- Refraining from exiting the losing trade to avoid the potential regret if the stock reverses course after you close out the position.
- Doubling the contract quantity of your option position (i.e. “doubling down”) in an effort to improve your break-even/profit price points on a losing trade.
- Taking on more risk (increasing your normal contract quantity) on your next trade following a losing trade to offset the negative emotion associated with the previous loss.
- Going back to a stock that you lost money on in an effort to “get it back”.
The bottom line is that all traders encounter losing trades but those who learn how to cut losses and move on tend to have more success in the long-run.
Pitfall #4: Not Being Aware of the Strategy Trade-Off
Every option strategy provides a benefit and has a corresponding trade-off in exchange for that benefit. If you are a Schwab client and brand new to options trading, you will likely be approved for options level 0, which essentially includes the income generating and/or protective options strategies: covered calls, protective puts (for stocks), covered puts, protective calls and collars. Often the first trade that a new options trader places is a covered call trade, which involves selling a call against an existing stock position to generate a small amount of income on that position. This is often the most appropriate options strategy for beginners since it can help you monitor and understand how option prices fluctuate over time.
However, it’s important to understand that while the benefit of this strategy is potential income generation, the trade-off is that you sacrifice the potential upside gain on the stock beyond the strike price of the call. For example, if you sell a $65.00 strike call against your XYZ stock position for $1.00 and XYZ gaps up to $75.00 on positive news afterwards, you are obligated to sell your position at $65.00 at any time until expiration (assuming it is still trading above $65.00), and you will not profit on any of the stock price movement from $65.00 to $75.00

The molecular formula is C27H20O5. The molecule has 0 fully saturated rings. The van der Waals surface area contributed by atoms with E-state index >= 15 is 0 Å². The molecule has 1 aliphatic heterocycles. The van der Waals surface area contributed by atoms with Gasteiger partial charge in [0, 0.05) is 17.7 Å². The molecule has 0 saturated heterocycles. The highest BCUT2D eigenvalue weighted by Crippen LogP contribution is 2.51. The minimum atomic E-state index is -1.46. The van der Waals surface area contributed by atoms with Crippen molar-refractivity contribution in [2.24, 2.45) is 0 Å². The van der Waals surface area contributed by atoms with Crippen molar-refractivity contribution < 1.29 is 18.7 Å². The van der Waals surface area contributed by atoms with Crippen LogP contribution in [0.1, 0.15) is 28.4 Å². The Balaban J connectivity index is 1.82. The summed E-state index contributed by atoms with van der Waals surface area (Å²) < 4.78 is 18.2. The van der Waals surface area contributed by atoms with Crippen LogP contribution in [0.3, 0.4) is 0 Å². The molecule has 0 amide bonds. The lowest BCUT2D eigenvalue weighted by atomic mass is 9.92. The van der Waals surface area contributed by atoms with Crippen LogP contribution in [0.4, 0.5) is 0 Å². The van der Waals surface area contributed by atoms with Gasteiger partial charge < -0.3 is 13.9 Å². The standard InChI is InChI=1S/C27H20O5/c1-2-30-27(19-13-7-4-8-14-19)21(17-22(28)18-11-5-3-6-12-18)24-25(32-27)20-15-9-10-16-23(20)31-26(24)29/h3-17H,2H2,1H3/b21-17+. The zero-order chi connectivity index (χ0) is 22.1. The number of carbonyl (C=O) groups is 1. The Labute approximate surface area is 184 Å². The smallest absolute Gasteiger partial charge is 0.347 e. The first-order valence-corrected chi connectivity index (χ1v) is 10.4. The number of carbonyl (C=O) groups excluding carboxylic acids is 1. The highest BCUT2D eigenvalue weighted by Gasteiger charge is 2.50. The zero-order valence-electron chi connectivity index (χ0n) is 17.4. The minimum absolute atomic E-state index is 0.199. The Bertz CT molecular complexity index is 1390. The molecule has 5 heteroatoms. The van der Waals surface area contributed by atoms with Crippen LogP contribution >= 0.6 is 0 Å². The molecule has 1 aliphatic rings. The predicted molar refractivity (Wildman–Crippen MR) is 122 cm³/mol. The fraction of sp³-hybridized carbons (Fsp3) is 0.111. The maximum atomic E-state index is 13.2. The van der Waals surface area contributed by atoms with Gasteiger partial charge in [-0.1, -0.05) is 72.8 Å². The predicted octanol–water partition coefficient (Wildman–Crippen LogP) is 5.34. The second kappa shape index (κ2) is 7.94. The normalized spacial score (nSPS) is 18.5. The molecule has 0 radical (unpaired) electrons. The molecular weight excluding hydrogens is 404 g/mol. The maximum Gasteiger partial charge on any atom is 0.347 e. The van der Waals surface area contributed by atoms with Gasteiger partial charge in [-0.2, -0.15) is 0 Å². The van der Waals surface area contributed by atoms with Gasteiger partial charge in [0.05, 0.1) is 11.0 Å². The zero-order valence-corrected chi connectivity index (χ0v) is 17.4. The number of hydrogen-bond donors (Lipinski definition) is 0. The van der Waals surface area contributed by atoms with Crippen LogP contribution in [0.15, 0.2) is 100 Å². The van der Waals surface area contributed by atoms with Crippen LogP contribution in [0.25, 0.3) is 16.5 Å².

Pitfall #5: Believing that the More Complex the Strategy is the More Profitable it Will Be
Like other investment products that are publicly traded, options are priced very efficiently. Options are listed on exchanges and allow you to take either side of the market, meaning if you believe a quoted price on a given call or put is too low or too high you can decide to take the other side of the market and buy or sell that option. In other words, option prices are efficiently priced and reflect the known information about the underlying security.
There may be a tendency for new options traders to believe that the more sophisticated the option strategy, or the more legs the strategy has, the more likely it will be to make money, but this simply isn’t the case because of that price efficiency. While each options strategy offers its own unique risk/reward characteristics and some may be more appropriate than others based on your objective in a given circumstance, don’t assume that you will have a higher probability of success if you trade the more complex strategies. Many options traders use covered calls and cash-secured equity puts and are generally satisfied sticking with those strategies. The important thing is that you find a strategy that you are both familiar and comfortable with.
- Whatever option strategy you start with, I suggest paper trading the intended strategy and tracking the results before putting real money to work.
- Always use limit orders when you place an order, which may allow you to get some price improvement from the quoted bid or ask price. Though limit orders could also cause you to miss the trade altogether if the price moves away from you.
- You don’t have to hold any options position, long or short, until expiration. If your reason for entering the trade changes (i.e. you bought a protective put but now you no longer feel concerned about the potential downside) then consider exiting the trade to preserve capital and/or time value.
I hope that the above information helps you avoid unnecessary mistakes and perhaps trade with a little more confidence. For more information regarding the options strategies above, please visit Trading Insights on Schwab.com.